Here are a few tactics you can use to get Constructive Tension right:

Ask Powerful Questions

Questions create a dialogue with your buyer and help you to surface additional information. Not all questions, though, are created equal. Closed questions, those beginning with “is” or “are” or “have,” allow for incomplete responses. When you lead with these, you risk buyers responding with “yes” or “no,” effectively ending the back-and-forth. Even worse, they could perceive these as leading questions. To use Constructive Tension credibly in your Commercial Teaching, instead, opt for open-ended questions that require your buyer’s thoughtfulness.

This approach helps you develop trust and allows for an open response and helps surfaces additional information to use throughout the sales process. For example, instead of asking, “Are you happy with how much you’re spending right now?” ask, “What would happen if you continued losing money each quarter on this service?”
This approach requires research and prep but leads to a more productive conversation.

Investigate assumptions

When you use Powerful Questions to create Constructive Tension, you force your clients to consider their status quo. At that point, you can begin to uncover what’s unstated by your buyer by digging into their own assumptions about their business. You want them to ask themselves, “Am I approaching this business problem correctly, or am I putting myself and my organization at risk by not considering a new way?”
Use examples from other companies — both successes and failures — to illustrate their assumptions’ underlying problems. The goal is to highlight an unrecognized, misunderstood, or underappreciated problem or pain point. This investigation can help you identify a gap in the current state that’s in need of a reframing.

Use silence

Stop talking — really. When you ask a Powerful Question designed to investigate an assumption, you must give your buyer time to think and process. Strategically using silence is an extremely effective way to dial up tension. Just make sure you’re using it constructively, not awkwardly. Dive deeper into silence with this short clip from our on-demand Winning The Challenger Sale webinar.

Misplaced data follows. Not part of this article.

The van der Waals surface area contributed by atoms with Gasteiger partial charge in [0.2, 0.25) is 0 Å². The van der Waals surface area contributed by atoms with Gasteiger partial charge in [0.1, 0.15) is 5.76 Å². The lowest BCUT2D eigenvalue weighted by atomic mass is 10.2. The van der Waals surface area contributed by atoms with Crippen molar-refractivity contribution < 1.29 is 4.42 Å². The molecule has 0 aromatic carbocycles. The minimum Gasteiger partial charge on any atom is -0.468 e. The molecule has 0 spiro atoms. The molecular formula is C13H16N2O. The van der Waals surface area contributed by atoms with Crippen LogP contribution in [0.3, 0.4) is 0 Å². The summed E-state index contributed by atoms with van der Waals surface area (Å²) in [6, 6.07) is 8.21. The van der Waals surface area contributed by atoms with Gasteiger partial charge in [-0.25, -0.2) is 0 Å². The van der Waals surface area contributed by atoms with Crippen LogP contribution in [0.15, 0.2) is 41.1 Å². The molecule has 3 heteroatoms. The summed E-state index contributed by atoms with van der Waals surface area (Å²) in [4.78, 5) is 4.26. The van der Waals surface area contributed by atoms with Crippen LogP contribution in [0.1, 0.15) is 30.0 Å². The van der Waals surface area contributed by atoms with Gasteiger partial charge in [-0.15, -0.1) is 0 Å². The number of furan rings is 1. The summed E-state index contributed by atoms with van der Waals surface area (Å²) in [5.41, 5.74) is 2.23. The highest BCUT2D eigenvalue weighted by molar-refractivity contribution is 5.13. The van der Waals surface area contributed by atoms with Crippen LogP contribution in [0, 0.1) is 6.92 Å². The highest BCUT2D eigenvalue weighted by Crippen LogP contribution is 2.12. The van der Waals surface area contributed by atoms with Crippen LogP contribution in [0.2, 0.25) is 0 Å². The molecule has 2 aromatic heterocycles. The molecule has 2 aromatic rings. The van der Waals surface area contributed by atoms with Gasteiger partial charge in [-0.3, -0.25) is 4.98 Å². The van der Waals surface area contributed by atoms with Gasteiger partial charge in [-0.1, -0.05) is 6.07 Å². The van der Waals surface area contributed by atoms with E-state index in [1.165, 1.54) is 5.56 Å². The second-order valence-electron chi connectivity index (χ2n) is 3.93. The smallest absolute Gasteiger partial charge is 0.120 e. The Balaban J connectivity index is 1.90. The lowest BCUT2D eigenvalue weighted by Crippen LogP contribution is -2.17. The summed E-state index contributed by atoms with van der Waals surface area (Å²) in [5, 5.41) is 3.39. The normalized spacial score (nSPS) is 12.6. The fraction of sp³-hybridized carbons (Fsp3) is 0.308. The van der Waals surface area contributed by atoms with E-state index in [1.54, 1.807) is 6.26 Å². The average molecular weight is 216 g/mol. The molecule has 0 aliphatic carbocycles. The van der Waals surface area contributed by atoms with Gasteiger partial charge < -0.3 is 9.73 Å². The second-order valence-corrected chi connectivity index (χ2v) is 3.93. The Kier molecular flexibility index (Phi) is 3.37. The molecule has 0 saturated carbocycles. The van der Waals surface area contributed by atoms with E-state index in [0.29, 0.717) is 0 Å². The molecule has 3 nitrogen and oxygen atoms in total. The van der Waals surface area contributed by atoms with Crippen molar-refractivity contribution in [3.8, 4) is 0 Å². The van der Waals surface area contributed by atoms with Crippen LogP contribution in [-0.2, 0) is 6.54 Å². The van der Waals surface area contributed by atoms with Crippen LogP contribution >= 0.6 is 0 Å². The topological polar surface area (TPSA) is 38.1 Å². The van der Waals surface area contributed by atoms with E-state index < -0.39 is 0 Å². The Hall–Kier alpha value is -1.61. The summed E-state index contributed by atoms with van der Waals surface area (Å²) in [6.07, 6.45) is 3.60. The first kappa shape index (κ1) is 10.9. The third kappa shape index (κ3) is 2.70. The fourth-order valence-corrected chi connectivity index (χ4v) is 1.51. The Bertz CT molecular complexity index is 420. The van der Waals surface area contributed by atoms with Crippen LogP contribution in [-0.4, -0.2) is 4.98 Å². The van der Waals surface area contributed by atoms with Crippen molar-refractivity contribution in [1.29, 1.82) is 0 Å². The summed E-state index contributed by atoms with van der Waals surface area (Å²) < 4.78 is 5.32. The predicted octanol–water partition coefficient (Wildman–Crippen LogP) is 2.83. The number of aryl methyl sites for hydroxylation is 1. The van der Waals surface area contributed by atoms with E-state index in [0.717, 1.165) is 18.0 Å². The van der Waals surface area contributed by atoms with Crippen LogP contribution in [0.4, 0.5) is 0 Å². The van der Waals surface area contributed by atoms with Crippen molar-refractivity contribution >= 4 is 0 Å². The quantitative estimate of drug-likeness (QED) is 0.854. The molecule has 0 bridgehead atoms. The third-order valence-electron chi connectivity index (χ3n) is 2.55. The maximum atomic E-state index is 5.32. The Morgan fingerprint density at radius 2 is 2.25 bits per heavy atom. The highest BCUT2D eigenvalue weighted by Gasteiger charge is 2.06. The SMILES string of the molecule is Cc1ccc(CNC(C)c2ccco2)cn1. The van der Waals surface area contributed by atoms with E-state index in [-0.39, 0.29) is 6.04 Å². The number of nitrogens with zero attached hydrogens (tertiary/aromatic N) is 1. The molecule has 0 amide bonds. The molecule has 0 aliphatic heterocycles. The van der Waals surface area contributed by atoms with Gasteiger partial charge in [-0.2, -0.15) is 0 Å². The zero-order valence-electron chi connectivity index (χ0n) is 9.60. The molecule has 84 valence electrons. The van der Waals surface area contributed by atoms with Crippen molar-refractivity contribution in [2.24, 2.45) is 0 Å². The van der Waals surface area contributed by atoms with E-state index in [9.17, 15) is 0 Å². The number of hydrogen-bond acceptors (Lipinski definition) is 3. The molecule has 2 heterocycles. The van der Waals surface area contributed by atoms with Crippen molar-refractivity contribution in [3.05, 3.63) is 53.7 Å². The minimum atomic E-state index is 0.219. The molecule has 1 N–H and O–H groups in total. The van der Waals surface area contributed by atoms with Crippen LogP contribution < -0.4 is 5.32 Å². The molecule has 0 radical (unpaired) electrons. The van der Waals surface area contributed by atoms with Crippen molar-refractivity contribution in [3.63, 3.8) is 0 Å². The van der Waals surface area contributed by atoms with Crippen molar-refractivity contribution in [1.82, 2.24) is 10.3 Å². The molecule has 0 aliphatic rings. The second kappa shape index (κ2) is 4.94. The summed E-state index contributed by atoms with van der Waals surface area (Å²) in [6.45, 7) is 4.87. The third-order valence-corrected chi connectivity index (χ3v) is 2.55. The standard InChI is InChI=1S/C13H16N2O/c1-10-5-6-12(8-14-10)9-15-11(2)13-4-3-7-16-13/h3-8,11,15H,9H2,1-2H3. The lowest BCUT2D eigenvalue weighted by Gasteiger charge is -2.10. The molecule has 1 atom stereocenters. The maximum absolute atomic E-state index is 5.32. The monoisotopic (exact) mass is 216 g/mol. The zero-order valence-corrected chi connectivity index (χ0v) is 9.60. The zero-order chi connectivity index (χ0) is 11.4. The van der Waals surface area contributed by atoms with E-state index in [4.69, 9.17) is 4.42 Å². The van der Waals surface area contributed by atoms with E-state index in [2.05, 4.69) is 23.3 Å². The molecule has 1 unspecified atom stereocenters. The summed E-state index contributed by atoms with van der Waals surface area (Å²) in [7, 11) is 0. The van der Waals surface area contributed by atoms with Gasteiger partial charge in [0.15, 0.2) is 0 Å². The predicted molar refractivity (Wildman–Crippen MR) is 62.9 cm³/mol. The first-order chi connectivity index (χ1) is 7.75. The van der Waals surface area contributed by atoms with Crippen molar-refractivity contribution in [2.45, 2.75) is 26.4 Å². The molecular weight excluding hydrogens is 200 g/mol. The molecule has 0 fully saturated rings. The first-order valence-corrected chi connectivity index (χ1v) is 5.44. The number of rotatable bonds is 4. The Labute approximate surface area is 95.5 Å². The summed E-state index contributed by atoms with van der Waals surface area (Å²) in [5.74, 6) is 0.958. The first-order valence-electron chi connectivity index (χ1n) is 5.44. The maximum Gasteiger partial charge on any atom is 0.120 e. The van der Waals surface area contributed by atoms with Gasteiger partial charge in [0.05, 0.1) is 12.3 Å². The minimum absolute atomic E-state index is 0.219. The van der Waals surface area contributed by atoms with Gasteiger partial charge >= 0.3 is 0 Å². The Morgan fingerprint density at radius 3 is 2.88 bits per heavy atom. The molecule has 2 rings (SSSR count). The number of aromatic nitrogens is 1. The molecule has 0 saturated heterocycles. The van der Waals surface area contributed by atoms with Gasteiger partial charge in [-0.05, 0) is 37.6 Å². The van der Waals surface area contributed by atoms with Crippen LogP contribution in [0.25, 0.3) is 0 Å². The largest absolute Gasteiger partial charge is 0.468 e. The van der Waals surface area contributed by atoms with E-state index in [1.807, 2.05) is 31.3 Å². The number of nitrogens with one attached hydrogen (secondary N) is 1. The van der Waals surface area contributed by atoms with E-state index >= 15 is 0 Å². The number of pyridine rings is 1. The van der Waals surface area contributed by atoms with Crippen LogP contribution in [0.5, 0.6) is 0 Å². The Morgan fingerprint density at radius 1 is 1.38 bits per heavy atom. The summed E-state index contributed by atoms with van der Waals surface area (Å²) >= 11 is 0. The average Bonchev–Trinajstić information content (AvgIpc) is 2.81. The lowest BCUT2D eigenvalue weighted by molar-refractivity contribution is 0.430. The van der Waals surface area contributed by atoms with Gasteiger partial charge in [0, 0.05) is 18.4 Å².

Practice dialing tension up and down

What happens if you go too far in your quest to create Constructive Tension? Challengers aren’t afraid to overstep because they know how to read the Dial of Tension and pull things back when they’ve gone too far. Similarly, they know how to read that there isn’t enough tension to bring about change. Think about tension as a spectrum, with Constructive Tension sitting squarely between “too little” and “too much.”

a graphic showing constructive tension on a dial with no tension, constructive tension, too much tension

Challengers gauge the tension in the room by looking for body language, signals of interest, and even signs of frustration or anger. When they sense too much tension, they use strategies such as naming the tension, refocusing on a shared goal, or summarizing to help shift the conversation and continue moving forward. These strategies take practice, but they’re the marks of a truly skilled Challenger.

Constructive Tension Isn’t the Villain. It’s the Hero.

It’s easy to think of tension as a villain, but Constructive Tension is a hero. By creating tension within the customer, this force actively moves them away from the status quo and towards change. Constructive Tension requires practice and planning, but like all Challenger skills, it’s possible — and arguably essential to Challenger selling — to learn how to get it right.

For a deeper dive into Constructive Tension, don’t miss our on-demand Winning The Challenger Sale Webinar, Crush Constructive Tension in Commercial Teaching.

Challenger, Inc.

Challenger is the global leader in training, technology, and consulting to win today’s complex sale. Our sales transformation and training programs are supported by ongoing research and backed by our best-selling books, The Challenger Sale, The Challenger Customer, and The Effortless Experience.